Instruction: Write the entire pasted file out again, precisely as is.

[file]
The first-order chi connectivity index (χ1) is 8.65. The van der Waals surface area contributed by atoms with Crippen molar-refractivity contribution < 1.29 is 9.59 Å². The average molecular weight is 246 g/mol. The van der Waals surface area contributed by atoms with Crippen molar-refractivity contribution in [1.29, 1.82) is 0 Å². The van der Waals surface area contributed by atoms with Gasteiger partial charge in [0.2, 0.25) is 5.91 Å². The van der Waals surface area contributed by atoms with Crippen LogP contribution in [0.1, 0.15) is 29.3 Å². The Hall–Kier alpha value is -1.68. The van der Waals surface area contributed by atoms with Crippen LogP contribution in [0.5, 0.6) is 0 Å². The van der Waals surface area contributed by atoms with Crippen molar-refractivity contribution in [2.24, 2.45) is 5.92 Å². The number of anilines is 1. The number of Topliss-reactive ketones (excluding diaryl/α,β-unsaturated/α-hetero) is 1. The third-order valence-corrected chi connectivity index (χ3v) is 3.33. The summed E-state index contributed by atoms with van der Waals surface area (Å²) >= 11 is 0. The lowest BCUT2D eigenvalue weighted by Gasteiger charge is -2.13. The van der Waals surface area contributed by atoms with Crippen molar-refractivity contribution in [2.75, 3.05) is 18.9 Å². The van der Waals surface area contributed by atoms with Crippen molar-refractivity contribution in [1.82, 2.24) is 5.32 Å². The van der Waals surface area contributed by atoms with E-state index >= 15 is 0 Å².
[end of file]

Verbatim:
The first-order chi connectivity index (χ1) is 8.65. The van der Waals surface area contributed by atoms with Crippen molar-refractivity contribution < 1.29 is 9.59 Å². The average molecular weight is 246 g/mol. The van der Waals surface area contributed by atoms with Crippen molar-refractivity contribution in [1.29, 1.82) is 0 Å². The van der Waals surface area contributed by atoms with Gasteiger partial charge in [0.2, 0.25) is 5.91 Å². The van der Waals surface area contributed by atoms with Crippen LogP contribution in [0.1, 0.15) is 29.3 Å². The Hall–Kier alpha value is -1.68. The van der Waals surface area contributed by atoms with Crippen LogP contribution in [0.5, 0.6) is 0 Å². The van der Waals surface area contributed by atoms with Crippen molar-refractivity contribution in [2.24, 2.45) is 5.92 Å². The number of anilines is 1. The number of Topliss-reactive ketones (excluding diaryl/α,β-unsaturated/α-hetero) is 1. The third-order valence-corrected chi connectivity index (χ3v) is 3.33. The summed E-state index contributed by atoms with van der Waals surface area (Å²) >= 11 is 0. The lowest BCUT2D eigenvalue weighted by Gasteiger charge is -2.13. The van der Waals surface area contributed by atoms with Crippen molar-refractivity contribution in [2.75, 3.05) is 18.9 Å². The van der Waals surface area contributed by atoms with Crippen molar-refractivity contribution in [1.82, 2.24) is 5.32 Å². The van der Waals surface area contributed by atoms with E-state index >= 15 is 0 Å².